Waste Not Want Not
With nearly twenty years in business creating clothing I have collected a wealth of fabric remnants and accessories. During this time I have also sourced and sold vintage clothing. When I collect my vintage stock, some items haven’t survived the decades as well as others. If it’s not suitable for sale I will always find an alternative, nothing goes to waste.
Originally, my primary business was pop fashion, making tribute outfits and designing costumes for entertainers. Those fabrics were often specialised and usually expensive for stage wear that had to stretch, shine and attract attention in the best way. Memories of many of these still exist in my fabric stash; pieces of Kylie’s Can’t Get You Out of My Head and Britney’s Toxic outfits sit alongside Freddie Mercury’s jacket and Johnny Rotten’s bondage trousers.
I was introduced to second hand and reworked clothing from an early age. The joy of receiving a bag of clothes from one of the neighbours or a cousin was a real treat; some of those cast offs still exist in my wardrobe! There was also an elderly neighbour who would upcycle garments. Auntie Olive made school pump bags from pyjamas and reworked my Moms dresses into clothes for me and my dolls. The dolls and the clothes are now with my grandchildren.
Sustainable fashion isn’t a new concept upcycling has been in existence far longer than the word itself which was introduced to the OED online edition in 2011. Make do and mend was necessity for generations. Vintage clothing was commonly known as hand-me-downs. It wasn’t until the early seventies that UK shops began setting up selling second hand fashions, originally importing work jeans in from the United States.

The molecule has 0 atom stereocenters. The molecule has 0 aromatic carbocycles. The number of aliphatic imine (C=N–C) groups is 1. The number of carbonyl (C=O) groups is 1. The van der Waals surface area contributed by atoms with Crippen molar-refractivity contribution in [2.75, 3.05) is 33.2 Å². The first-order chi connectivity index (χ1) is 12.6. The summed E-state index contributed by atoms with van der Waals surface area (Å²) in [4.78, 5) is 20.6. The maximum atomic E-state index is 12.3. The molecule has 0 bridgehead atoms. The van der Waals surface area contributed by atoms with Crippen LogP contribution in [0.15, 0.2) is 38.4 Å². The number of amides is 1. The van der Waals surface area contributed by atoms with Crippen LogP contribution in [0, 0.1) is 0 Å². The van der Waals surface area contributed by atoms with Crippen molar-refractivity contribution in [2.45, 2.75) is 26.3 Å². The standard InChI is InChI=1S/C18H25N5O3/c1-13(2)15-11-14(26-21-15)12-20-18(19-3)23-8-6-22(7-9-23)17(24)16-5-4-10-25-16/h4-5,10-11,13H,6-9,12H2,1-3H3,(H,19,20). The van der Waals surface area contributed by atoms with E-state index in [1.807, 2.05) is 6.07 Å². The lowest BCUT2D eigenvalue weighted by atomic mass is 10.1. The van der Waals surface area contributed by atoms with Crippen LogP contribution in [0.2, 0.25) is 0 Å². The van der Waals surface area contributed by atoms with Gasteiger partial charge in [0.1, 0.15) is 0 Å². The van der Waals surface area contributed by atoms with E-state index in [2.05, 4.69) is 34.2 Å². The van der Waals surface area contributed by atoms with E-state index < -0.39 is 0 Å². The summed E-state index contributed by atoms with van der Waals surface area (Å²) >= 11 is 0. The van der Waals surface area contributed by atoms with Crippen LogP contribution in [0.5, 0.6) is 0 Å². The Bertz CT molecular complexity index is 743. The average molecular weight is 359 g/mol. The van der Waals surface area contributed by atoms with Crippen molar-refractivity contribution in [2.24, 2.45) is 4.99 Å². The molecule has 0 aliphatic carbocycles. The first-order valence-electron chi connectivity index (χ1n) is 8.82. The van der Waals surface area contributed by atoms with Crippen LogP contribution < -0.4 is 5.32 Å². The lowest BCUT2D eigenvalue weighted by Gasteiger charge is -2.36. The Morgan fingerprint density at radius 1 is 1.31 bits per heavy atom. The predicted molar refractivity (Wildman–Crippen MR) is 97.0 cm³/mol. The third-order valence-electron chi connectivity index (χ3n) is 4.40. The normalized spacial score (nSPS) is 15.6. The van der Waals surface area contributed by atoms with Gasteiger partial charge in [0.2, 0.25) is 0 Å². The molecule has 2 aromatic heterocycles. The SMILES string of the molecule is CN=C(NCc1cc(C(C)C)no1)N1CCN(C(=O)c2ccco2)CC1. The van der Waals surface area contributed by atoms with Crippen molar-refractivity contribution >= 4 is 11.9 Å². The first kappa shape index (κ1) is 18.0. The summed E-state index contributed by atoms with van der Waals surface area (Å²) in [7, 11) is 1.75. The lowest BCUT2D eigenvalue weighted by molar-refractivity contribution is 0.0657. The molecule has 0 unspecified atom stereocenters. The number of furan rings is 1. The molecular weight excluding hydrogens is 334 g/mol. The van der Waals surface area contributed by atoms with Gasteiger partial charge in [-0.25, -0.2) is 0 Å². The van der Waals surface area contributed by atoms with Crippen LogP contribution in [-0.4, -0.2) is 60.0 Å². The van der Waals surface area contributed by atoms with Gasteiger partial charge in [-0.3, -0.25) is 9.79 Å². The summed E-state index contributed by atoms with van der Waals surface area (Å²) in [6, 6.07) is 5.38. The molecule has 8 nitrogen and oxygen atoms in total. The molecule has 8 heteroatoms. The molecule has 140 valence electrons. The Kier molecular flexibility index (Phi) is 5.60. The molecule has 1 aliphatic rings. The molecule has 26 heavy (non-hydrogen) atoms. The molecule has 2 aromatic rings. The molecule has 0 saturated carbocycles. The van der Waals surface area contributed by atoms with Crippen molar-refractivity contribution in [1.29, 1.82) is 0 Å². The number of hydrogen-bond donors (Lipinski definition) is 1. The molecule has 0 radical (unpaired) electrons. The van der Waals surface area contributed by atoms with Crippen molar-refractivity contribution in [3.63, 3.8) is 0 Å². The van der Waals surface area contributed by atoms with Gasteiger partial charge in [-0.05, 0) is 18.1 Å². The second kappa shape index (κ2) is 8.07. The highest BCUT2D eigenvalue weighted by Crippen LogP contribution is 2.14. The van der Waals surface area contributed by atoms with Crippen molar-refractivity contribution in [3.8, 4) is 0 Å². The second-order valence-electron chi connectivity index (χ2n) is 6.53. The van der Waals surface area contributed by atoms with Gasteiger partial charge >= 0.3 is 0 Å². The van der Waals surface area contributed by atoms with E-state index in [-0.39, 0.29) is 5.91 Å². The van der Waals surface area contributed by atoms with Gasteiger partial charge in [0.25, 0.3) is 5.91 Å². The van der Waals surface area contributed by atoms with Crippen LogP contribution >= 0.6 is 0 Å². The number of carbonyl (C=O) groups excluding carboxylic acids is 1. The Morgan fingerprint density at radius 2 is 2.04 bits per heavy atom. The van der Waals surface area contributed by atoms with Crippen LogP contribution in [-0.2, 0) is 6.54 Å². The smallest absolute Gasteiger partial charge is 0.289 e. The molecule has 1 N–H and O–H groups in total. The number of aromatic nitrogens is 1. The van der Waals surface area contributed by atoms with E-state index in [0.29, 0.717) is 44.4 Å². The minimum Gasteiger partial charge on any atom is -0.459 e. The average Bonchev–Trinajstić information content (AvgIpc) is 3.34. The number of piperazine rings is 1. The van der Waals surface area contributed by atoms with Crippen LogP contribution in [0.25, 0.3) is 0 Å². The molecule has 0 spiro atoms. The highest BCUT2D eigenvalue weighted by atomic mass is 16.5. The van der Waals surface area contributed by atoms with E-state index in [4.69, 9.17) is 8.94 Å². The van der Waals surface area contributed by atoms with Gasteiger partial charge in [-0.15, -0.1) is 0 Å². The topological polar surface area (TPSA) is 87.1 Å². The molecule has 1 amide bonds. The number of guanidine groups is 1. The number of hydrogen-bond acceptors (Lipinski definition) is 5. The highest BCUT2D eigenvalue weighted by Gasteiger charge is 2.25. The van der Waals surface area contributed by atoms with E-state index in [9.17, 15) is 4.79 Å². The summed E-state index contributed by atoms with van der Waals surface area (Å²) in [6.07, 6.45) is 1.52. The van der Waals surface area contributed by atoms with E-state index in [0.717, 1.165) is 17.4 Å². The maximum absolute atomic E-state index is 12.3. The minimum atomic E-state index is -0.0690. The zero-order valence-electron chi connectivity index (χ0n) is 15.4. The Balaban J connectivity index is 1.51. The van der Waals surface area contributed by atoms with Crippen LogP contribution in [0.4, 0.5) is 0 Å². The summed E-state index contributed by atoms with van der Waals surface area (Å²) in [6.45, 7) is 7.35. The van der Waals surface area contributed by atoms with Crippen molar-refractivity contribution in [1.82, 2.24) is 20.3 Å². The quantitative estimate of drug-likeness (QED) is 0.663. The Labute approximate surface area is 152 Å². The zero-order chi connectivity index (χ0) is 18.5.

When I began reworking my own stock to sell I was following my instincts; a dislike of waste and the opportunity to create something new. It wasn’t a fashion statement and the word upcycling hadn’t entered my vocabulary back then, the range I made was known as ReCreate. My customers were varied, from environmentally conscious shoppers to exhibitionists who wanted something completely different. Some years on the upcycling buzzword took off which was great news for the environment, and my business. I was able to work with ethical organisations like Friends of the Earth, even putting on workshops on re-using second hand clothing. Other collaborations included likeminded business, Get Sneaky was one I joined forces with often. We had stands together at clothes show where we were introduced to similar designers including Red Mutha and Philip Normal
What I love about reworking as opposed to traditional dressmaking where patterns are required, is that upcycled clothing takes shape as you go. No two garments are ever the same and my DIY punk ethic is satisfied with each creation. Anything goes, from an odd 70’s curtain to the cut off bottoms of jeans, the opportunities are endless.
Lockdown has affected fabric purchasing in a big way. My beloved Rag Market in Birmingham where I’d pick up bags of dead stock has been closed for weeks and online wholesalers are no substitute. I’ve returned therefore to what I have at my disposal, 100s of vintage garments and my existing stash of fabric remnants. This in turn has refocused my efforts on recreating new from old making my business 100% sustainable. Thanks also to the many friends who frequently replenish my stock; in the past few weeks I’ve had a gorgeous vintage dress from Ali Lomas, some fabulous curtains from Sara Read and an amazing stash of fabrics via Sue Flint.
Always one to take the positives where I can find them, I think lockdown has refreshed my perspective on sustainable fashion. Despite ensuring my fabric purchases came from factory deadstock, in future I will make more of an effort to incorporate what exists in my stock. If I'm using the resources already at my disposal I should never want for more. This in turn means getting even more creative, the possibilities are endless.